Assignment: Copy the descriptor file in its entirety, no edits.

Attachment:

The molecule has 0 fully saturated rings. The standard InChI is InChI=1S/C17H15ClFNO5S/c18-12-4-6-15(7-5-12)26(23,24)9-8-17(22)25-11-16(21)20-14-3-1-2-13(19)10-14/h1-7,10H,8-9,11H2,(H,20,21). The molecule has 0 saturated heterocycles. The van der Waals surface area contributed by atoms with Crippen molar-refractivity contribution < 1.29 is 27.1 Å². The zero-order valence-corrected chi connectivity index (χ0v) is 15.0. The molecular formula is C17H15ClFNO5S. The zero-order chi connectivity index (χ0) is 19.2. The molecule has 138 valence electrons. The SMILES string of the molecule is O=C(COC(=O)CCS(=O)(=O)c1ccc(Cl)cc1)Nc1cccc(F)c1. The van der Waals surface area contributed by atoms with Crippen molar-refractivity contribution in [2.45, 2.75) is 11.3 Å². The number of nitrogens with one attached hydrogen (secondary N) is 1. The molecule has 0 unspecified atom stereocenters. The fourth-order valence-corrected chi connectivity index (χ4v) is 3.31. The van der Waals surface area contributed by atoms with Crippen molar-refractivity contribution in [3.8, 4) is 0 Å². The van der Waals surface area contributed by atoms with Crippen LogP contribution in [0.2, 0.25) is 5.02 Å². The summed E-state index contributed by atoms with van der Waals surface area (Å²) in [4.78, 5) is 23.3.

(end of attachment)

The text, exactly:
The molecule has 0 fully saturated rings. The standard InChI is InChI=1S/C17H15ClFNO5S/c18-12-4-6-15(7-5-12)26(23,24)9-8-17(22)25-11-16(21)20-14-3-1-2-13(19)10-14/h1-7,10H,8-9,11H2,(H,20,21). The molecule has 0 saturated heterocycles. The van der Waals surface area contributed by atoms with Crippen molar-refractivity contribution < 1.29 is 27.1 Å². The zero-order valence-corrected chi connectivity index (χ0v) is 15.0. The molecular formula is C17H15ClFNO5S. The zero-order chi connectivity index (χ0) is 19.2. The molecule has 138 valence electrons. The SMILES string of the molecule is O=C(COC(=O)CCS(=O)(=O)c1ccc(Cl)cc1)Nc1cccc(F)c1. The van der Waals surface area contributed by atoms with Crippen molar-refractivity contribution in [2.45, 2.75) is 11.3 Å². The number of nitrogens with one attached hydrogen (secondary N) is 1. The molecule has 0 unspecified atom stereocenters. The fourth-order valence-corrected chi connectivity index (χ4v) is 3.31. The van der Waals surface area contributed by atoms with Crippen molar-refractivity contribution in [3.8, 4) is 0 Å². The van der Waals surface area contributed by atoms with Crippen LogP contribution in [0.2, 0.25) is 5.02 Å². The summed E-state index contributed by atoms with van der Waals surface area (Å²) in [4.78, 5) is 23.3.